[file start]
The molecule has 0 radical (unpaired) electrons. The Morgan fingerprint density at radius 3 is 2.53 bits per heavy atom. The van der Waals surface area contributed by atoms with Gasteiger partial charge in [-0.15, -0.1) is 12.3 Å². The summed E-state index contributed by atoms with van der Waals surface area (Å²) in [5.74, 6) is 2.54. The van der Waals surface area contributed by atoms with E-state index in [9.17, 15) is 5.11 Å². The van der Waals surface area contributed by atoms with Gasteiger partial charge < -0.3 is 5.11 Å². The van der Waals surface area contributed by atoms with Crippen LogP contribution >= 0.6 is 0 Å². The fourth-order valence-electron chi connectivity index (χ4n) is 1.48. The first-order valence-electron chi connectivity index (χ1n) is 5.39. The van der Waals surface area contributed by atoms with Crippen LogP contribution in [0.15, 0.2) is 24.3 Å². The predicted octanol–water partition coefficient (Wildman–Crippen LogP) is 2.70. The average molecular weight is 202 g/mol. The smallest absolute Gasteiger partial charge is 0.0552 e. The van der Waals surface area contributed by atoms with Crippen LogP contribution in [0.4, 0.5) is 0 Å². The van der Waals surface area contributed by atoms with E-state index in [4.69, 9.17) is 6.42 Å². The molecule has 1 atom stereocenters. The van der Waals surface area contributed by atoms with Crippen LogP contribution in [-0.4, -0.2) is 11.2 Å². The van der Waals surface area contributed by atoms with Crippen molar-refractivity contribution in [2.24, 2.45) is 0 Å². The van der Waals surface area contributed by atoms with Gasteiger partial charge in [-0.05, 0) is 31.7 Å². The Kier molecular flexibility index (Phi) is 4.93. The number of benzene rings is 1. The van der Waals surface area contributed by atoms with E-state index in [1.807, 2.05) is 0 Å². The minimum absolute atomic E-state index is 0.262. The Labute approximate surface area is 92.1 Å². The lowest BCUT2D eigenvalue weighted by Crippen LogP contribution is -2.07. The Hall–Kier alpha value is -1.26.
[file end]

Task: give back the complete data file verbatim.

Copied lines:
The molecule has 0 radical (unpaired) electrons. The Morgan fingerprint density at radius 3 is 2.53 bits per heavy atom. The van der Waals surface area contributed by atoms with Gasteiger partial charge in [-0.15, -0.1) is 12.3 Å². The summed E-state index contributed by atoms with van der Waals surface area (Å²) in [5.74, 6) is 2.54. The van der Waals surface area contributed by atoms with E-state index in [9.17, 15) is 5.11 Å². The van der Waals surface area contributed by atoms with Gasteiger partial charge < -0.3 is 5.11 Å². The van der Waals surface area contributed by atoms with Crippen LogP contribution >= 0.6 is 0 Å². The fourth-order valence-electron chi connectivity index (χ4n) is 1.48. The first-order valence-electron chi connectivity index (χ1n) is 5.39. The van der Waals surface area contributed by atoms with Crippen LogP contribution in [0.15, 0.2) is 24.3 Å². The predicted octanol–water partition coefficient (Wildman–Crippen LogP) is 2.70. The average molecular weight is 202 g/mol. The smallest absolute Gasteiger partial charge is 0.0552 e. The van der Waals surface area contributed by atoms with Crippen LogP contribution in [0.4, 0.5) is 0 Å². The van der Waals surface area contributed by atoms with E-state index in [4.69, 9.17) is 6.42 Å². The molecule has 1 atom stereocenters. The van der Waals surface area contributed by atoms with Crippen LogP contribution in [-0.4, -0.2) is 11.2 Å². The van der Waals surface area contributed by atoms with Crippen molar-refractivity contribution in [2.24, 2.45) is 0 Å². The van der Waals surface area contributed by atoms with Gasteiger partial charge in [-0.05, 0) is 31.7 Å². The Kier molecular flexibility index (Phi) is 4.93. The number of benzene rings is 1. The van der Waals surface area contributed by atoms with E-state index in [1.807, 2.05) is 0 Å². The minimum absolute atomic E-state index is 0.262. The Labute approximate surface area is 92.1 Å². The lowest BCUT2D eigenvalue weighted by Crippen LogP contribution is -2.07. The Hall–Kier alpha value is -1.26.